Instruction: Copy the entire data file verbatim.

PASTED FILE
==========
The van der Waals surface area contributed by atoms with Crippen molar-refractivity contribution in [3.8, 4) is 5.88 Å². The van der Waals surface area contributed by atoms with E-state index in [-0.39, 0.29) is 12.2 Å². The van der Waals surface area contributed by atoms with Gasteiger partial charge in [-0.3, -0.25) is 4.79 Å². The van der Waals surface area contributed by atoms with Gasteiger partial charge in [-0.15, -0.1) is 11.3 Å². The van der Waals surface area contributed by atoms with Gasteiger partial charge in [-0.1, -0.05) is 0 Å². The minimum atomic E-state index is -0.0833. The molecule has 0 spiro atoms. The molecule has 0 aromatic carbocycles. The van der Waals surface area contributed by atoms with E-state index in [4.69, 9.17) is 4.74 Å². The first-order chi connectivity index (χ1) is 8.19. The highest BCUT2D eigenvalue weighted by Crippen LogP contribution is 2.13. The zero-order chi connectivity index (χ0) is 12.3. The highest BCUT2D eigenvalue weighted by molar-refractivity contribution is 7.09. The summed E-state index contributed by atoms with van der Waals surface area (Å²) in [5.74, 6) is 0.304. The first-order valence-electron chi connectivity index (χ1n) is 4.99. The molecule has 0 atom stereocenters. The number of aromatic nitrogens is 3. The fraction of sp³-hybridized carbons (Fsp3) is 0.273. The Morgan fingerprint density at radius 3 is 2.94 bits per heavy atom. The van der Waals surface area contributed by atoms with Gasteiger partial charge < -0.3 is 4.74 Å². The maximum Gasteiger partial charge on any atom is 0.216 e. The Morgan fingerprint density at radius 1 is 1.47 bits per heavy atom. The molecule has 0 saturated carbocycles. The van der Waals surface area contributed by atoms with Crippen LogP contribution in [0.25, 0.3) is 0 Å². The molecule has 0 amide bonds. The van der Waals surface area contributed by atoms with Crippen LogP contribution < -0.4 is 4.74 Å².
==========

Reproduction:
The van der Waals surface area contributed by atoms with Crippen molar-refractivity contribution in [3.8, 4) is 5.88 Å². The van der Waals surface area contributed by atoms with E-state index in [-0.39, 0.29) is 12.2 Å². The van der Waals surface area contributed by atoms with Gasteiger partial charge in [-0.3, -0.25) is 4.79 Å². The van der Waals surface area contributed by atoms with Gasteiger partial charge in [-0.15, -0.1) is 11.3 Å². The van der Waals surface area contributed by atoms with Gasteiger partial charge in [-0.1, -0.05) is 0 Å². The minimum atomic E-state index is -0.0833. The molecule has 0 spiro atoms. The molecule has 0 aromatic carbocycles. The van der Waals surface area contributed by atoms with E-state index in [4.69, 9.17) is 4.74 Å². The first-order chi connectivity index (χ1) is 8.19. The highest BCUT2D eigenvalue weighted by Crippen LogP contribution is 2.13. The zero-order chi connectivity index (χ0) is 12.3. The highest BCUT2D eigenvalue weighted by molar-refractivity contribution is 7.09. The summed E-state index contributed by atoms with van der Waals surface area (Å²) in [5.74, 6) is 0.304. The first-order valence-electron chi connectivity index (χ1n) is 4.99. The molecule has 0 atom stereocenters. The number of aromatic nitrogens is 3. The fraction of sp³-hybridized carbons (Fsp3) is 0.273. The Morgan fingerprint density at radius 3 is 2.94 bits per heavy atom. The van der Waals surface area contributed by atoms with Gasteiger partial charge < -0.3 is 4.74 Å². The maximum Gasteiger partial charge on any atom is 0.216 e. The Morgan fingerprint density at radius 1 is 1.47 bits per heavy atom. The molecule has 0 saturated carbocycles. The van der Waals surface area contributed by atoms with Crippen LogP contribution in [0.25, 0.3) is 0 Å². The molecule has 0 amide bonds. The van der Waals surface area contributed by atoms with Crippen LogP contribution < -0.4 is 4.74 Å².